Strictly Discs in Wisconsin, in a Pandemic: 'Everybody's on the Extreme End of Being Tired'

Strictly Discs
Courtesy of Strictly Discs

Strictly Discs

The Madison record store owner Angie Roloff says it's "impossible not to acknowledge" the strain on retail employees as the coronavirus pandemic wears into its seventh month.

In October 1988, Angie Roloff and her husband Ron opened Strictly Discs in Madison, Wisconsin, after Ron left a career in the biomedical research field to pursue his love of music full time. Nearly 31 years later, the couple made the difficult decision to shutter in-store operations due to COVID-19, roughly a week before Governor Tony Evers forced a mandatory shutdown of all non-essential businesses. Now that the Wisconsin Supreme Court has overturned Evers' stay-at-home order -- ruling it "unlawful" and "unenforceable" -- the Roloffs and their employees have reopened the store.

As part of Billboard’s efforts to best cover the coronavirus pandemic and its impacts on the music industry, we will be speaking with Roloff regularly to chronicle her experience throughout the crisis. (Read the previous installment here and see the full series here.)

How did Record Store Day go on Saturday?

It went really well. The same sort of pattern that we had with the first date worked well and seamlessly, and people were happy. And we did a give away five cases of New Belgium beer, [which] made people happy as well.

What were some of your big sellers?

Brandi Carlile is this year's Record Store Day ambassador, and she had a 12-inch that had two covers of Soundgarden songs. That was a really big seller for us. The Bill Evans was a big seller. There was the release by the Yardbirds that did really well.

One of the last times we spoke, we talked about how we couldn't see businesses including retail getting shut down again given that people are so used to having more freedom now. But Wisconsin is becoming a really big hotspot for the coronavirus. Are you are you at all worried that they may try to start shutting down businesses like yours or even just limiting capacity again?

I think the latter would be more reasonable. For example, in Madrid, where they have done some backtracking and "shutting down" of the city, they were still allowing people to go to work and they were still allowing retail and some food and beverage establishments to [remain open] under a little bit stricter guidelines. I have a feeling that might be more the way things go. But with the death count going up and the fact that we're the third highest case rate in the country, those are things that are really alarming.

Are you starting to feel a little bit more paranoid? I can imagine when you're hearing about the case counts going up, it might put you a little bit more on alert, just as far as being in the store and having customers coming in and out. 

I think probably for most folks in service or retail, there's a real palpable fatigue that's starting to take place. I think it would be impossible not to acknowledge it. We just come in contact with so many people, and I think for folks who aren't on our side of the counter, simple things like standing behind the plexiglass and being really respectful of folks who are working and their personal space so we can stay as safe as possible is really important.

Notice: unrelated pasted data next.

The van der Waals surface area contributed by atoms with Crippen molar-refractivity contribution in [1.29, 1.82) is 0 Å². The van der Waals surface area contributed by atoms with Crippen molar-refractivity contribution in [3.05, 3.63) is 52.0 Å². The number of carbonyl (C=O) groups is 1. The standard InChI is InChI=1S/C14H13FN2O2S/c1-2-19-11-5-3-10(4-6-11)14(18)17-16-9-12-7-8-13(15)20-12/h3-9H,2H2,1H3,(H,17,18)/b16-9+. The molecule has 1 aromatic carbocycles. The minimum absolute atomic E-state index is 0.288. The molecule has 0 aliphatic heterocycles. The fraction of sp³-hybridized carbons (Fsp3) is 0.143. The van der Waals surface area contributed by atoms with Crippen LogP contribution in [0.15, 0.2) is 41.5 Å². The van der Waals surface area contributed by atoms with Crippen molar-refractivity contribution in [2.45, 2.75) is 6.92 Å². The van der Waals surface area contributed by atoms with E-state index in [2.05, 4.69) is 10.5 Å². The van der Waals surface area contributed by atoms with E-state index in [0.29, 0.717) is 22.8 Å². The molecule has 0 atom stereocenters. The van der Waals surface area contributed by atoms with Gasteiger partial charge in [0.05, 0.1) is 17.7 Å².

Do you feel like people have generally been pretty respectful as far as giving the employees their space and all of that?

Yes and no. It's natural for people to try to talk to you as closely as possible. In music retail we obviously have music going on, and so sometimes some things can get lost with two people wearing masks and [standing on either side of] a plexiglass shield, but trying to get folks to stand behind them is certainly something that we're really cognizant of.

Do you have any employees who are expressing concerns of any kind?

Not specifically. With the two Record Store [Day] dates being so close together and the added responsibility and tasks for everyone paired with everything else that's going on locally and nationally, I think everybody's on the extreme end of being tired. But I think we're all still positive and glad to be doing what we're doing. It's nice that we have a tight-knit group, so there's a lot of trust amongst us, which helps.

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Let's try to end on a positive note. What good has been happening for you?

Especially in the period where we were shut down and so many other record stores and parts of the industry were [shut down], so many releases got pushed back or canceled. And in our industry right now, we're just seeing a flood of new music. So that part of it is great, because to say that there's something coming out almost every Friday for everyone is not a stretch at this point. There are incredible releases seemingly every day. Last week was the big vault release for Prince's Sign O' the Times, and people were just so excited to be taking that home. That's the fun part of what we get to do.

What are you listening to right now?

I'm listening to a lot of jazz, because that tends to kind of help me settle my mind. So a lot of instrumental music for me right now as I try to kind of decompress and think about positive things and try not to get mired in things we can't control.

I've been listening to a lot of jazz too, actually. I like it for when I'm working.

Bill Evans, Waltz for Debby. That's my favorite album. It's like a warm bath.